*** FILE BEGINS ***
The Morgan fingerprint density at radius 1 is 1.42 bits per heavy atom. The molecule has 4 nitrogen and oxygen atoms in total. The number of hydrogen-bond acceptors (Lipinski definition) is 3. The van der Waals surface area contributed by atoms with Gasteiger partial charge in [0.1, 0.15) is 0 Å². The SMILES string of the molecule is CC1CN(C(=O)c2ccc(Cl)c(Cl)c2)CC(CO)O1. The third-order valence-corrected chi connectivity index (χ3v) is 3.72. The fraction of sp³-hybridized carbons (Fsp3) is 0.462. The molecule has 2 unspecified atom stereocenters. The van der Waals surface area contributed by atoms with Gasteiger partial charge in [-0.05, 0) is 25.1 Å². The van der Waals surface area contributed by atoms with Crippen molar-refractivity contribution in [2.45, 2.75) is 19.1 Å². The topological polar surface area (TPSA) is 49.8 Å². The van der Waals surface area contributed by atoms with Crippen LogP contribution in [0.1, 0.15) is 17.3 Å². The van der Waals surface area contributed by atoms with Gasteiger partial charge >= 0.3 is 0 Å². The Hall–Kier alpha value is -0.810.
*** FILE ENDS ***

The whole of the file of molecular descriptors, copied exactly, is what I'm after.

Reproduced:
The Morgan fingerprint density at radius 1 is 1.42 bits per heavy atom. The molecule has 4 nitrogen and oxygen atoms in total. The number of hydrogen-bond acceptors (Lipinski definition) is 3. The van der Waals surface area contributed by atoms with Gasteiger partial charge in [0.1, 0.15) is 0 Å². The SMILES string of the molecule is CC1CN(C(=O)c2ccc(Cl)c(Cl)c2)CC(CO)O1. The third-order valence-corrected chi connectivity index (χ3v) is 3.72. The fraction of sp³-hybridized carbons (Fsp3) is 0.462. The molecule has 2 unspecified atom stereocenters. The van der Waals surface area contributed by atoms with Gasteiger partial charge in [-0.05, 0) is 25.1 Å². The van der Waals surface area contributed by atoms with Crippen molar-refractivity contribution in [2.45, 2.75) is 19.1 Å². The topological polar surface area (TPSA) is 49.8 Å². The van der Waals surface area contributed by atoms with Crippen LogP contribution in [0.1, 0.15) is 17.3 Å². The van der Waals surface area contributed by atoms with Gasteiger partial charge >= 0.3 is 0 Å². The Hall–Kier alpha value is -0.810.